This chapter helps your writing process because it gives you an idea of what lenders and investors want to see in a finished plan. Your ability to understand your financiers’ motives can mean the difference between getting a loan or investment and coming up empty-handed. If you already have financial backing, you can skip this chapter.
Many people and institutions are looking for sound loans and investments. From their side of the fence, it can often seem extremely difficult to find a good one. Many potential financiers have been frightened by news stories about small business financial problems, con artists selling phony tax shelters, business bankruptcies, and so on.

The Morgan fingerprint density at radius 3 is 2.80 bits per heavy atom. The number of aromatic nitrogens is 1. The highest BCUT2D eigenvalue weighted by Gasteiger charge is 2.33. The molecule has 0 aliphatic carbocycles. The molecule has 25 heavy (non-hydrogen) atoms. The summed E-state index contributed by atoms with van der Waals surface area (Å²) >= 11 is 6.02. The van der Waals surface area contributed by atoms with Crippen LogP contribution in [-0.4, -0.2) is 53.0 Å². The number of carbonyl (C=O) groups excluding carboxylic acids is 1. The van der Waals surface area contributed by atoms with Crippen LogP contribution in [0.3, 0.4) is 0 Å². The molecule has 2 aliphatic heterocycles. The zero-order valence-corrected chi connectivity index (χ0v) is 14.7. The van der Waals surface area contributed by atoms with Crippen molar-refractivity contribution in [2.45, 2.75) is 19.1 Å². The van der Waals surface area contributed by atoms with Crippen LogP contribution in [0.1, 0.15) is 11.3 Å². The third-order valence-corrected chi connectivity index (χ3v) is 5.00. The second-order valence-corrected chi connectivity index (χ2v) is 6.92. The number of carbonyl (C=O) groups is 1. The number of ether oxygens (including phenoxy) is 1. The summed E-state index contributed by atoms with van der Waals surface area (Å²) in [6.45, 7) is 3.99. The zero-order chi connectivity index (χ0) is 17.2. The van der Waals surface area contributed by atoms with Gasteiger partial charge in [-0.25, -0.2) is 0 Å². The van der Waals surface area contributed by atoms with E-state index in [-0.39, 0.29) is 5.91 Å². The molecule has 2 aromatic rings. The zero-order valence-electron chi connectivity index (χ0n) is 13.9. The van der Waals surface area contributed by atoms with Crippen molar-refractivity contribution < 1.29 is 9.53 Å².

What does this mean to you? Simply that you must both create a sound business plan and present it, and yourself, in a way that appeals to lenders’ and investors’ needs for security and profit. If you have a good business idea and are patient and persevering, you should be able to find financing. It was Calvin Coolidge who, sometime in the 1920s, said, “The business of America is business.” It’s no less true today.
While these basic concepts are simple, not everyone seems to clearly understand them. For example, some people put a great deal of energy into arranging to borrow money, but think little about the hard work that goes into repaying it. The important thing to understand is that the lender expects you to pay the money back. It’s only fair that you honor your promise if you possibly can